Once on the old port of Sunda Kelapa, Betawi
cradled the East Indies spices.
When tropical rain poured
over her plantations of mangosteen,
hibiscus, guava, nutmeg and cloves,
she would surrender
to the heat under her banyan tree
and sleep heavily.
In her youth, she bathed in the sap
of pomelo rind and her nipples were brown and salty.
The fleshy taste of mangoes on her breasts
and warm navel made her lovers return,
ravenous and bleary-eyed.
But over one dry season
her bones cracked, the day
a man arrived
wearing a suit, a black felt hat, navy tie
and a moustache
which he kept thinly lined.
He entered her, and changed her name,
he took her nights and bedded her each day.
He fed her wine and read her books
with long tedious words
till she ached for
her mother-tongue. She prayed
to Sri Dewi and made offerings
of ginger and mace. And when only moon tears
fell at dawn into her bowl, she watered
her fields and flowers with them for many months
until he sailed away, never to return.
She burnt his books,
and cocooned her son, tying his feet,
clamping down the echoes
of his father’s words. On the eve
of Ramadhan, she stumbled on
her son, Jaya, hiding
by the banks of the Ciliwung. With her kris
she struck his ribs and banished him. Wrapped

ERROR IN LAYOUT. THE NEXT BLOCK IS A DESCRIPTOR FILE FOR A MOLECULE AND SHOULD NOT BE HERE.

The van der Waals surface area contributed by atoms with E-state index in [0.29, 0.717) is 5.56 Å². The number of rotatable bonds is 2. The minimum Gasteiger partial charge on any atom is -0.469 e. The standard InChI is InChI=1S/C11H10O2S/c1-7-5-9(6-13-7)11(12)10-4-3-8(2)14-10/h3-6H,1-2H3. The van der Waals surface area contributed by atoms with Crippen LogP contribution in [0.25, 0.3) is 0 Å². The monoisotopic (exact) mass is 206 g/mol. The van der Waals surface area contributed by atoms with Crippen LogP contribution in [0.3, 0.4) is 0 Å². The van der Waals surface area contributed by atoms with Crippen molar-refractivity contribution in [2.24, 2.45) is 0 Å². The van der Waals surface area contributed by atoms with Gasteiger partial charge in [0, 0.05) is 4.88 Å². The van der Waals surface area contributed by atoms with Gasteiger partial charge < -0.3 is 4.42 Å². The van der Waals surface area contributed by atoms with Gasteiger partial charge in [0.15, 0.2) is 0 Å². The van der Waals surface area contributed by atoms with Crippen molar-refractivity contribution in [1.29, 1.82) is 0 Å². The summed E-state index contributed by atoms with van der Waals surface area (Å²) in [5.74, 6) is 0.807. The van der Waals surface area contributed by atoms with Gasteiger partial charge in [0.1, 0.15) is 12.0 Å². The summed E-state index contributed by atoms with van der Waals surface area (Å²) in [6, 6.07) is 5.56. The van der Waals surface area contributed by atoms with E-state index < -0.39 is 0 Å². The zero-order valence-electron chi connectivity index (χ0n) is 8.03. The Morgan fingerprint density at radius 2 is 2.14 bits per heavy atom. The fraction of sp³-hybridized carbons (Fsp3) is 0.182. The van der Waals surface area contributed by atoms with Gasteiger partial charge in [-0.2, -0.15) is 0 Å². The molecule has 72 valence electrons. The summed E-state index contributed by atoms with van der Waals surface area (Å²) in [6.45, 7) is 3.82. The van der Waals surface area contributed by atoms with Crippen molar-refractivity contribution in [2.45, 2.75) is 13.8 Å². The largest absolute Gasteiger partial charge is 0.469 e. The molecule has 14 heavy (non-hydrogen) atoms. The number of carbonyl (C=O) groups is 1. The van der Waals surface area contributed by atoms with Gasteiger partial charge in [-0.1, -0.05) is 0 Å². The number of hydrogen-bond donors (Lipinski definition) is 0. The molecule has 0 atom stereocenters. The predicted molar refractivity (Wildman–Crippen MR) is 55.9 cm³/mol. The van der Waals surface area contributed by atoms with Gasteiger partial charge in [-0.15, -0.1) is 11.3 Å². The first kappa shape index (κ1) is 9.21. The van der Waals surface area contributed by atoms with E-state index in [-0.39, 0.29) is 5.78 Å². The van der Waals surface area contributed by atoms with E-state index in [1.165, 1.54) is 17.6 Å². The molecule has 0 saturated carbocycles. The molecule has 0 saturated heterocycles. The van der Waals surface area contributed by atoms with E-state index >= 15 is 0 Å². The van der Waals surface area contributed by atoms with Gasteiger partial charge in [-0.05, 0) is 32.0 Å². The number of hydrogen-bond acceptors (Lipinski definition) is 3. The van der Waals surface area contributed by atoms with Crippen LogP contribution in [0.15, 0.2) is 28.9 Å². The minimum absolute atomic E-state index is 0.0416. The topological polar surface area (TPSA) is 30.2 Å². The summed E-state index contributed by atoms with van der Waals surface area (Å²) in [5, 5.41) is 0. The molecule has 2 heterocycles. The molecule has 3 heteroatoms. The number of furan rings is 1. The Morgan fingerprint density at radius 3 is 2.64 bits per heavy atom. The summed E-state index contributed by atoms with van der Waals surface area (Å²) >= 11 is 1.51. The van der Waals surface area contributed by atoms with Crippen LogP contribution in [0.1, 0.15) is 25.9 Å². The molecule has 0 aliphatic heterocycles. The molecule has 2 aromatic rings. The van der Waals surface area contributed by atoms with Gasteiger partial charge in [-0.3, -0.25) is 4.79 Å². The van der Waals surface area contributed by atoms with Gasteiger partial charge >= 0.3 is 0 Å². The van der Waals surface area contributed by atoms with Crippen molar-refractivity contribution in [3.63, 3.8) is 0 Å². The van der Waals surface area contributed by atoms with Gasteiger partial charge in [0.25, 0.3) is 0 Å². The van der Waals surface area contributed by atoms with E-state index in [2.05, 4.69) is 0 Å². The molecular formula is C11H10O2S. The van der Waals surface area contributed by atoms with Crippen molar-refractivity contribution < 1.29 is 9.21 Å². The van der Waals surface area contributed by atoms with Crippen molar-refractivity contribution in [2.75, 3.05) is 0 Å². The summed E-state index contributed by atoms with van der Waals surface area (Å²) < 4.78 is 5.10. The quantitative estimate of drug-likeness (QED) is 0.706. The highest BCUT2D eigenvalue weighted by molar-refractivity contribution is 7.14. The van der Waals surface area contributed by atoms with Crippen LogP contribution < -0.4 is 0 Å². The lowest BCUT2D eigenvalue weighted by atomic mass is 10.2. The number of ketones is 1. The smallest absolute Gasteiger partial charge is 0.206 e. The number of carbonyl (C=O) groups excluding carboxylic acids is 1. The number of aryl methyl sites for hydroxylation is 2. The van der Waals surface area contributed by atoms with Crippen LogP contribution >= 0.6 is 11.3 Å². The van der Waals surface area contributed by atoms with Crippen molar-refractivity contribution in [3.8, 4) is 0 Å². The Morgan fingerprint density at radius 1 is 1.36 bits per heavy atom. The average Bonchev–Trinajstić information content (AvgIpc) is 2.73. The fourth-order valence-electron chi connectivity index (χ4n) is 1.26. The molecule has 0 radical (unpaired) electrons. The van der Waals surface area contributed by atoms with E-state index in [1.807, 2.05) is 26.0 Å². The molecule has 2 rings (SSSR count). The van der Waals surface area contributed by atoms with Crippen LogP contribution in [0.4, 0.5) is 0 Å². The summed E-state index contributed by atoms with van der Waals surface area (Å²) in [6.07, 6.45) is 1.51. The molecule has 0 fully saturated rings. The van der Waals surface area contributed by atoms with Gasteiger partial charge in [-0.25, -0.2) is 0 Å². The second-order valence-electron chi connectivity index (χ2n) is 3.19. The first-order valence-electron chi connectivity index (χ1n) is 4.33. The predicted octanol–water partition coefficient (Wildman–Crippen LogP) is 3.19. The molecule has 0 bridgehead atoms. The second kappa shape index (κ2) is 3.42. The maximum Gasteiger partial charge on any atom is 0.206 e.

in a sarong soaked in blood,
he left her shores
unclaimed in every land.
Her earth looted and flooded, now
festered in cow dung and roaches.
The fence crumbled, nudged and eaten
by goats and mangled by weeds.
The Ramayana carvings guarding her gate
withered and chipped, attacked by rioters
in the ten-year war.
After many years in exile, Jaya
returned, an old man,
to his mother’s island. Ashen faced,
yearning for her gaze, he found Betawi
slumped like an ailing beast at the foot
of a ruined minaret. Her breasts and stomach
rolled into one, veins of sweat
rivered neck and arms. Her head
had shrunk, her eye sockets were holes
and her mouth had almost vanished.
Jaya knelt down
His words were muted, cuffed
by her raucous breathing.
When he pulled away from her breath
and wiped his reddened eyes,
he saw a day rooted in blood, his blood
gloving her fingers, his blood
the night he was exiled,
the day he spoke Dutch,
his father’s uttering.
Mona Zahra Attamimi
Appeared in the 2013 anthology, Contemporary Asian Australian Poets published by Puncher and Wattman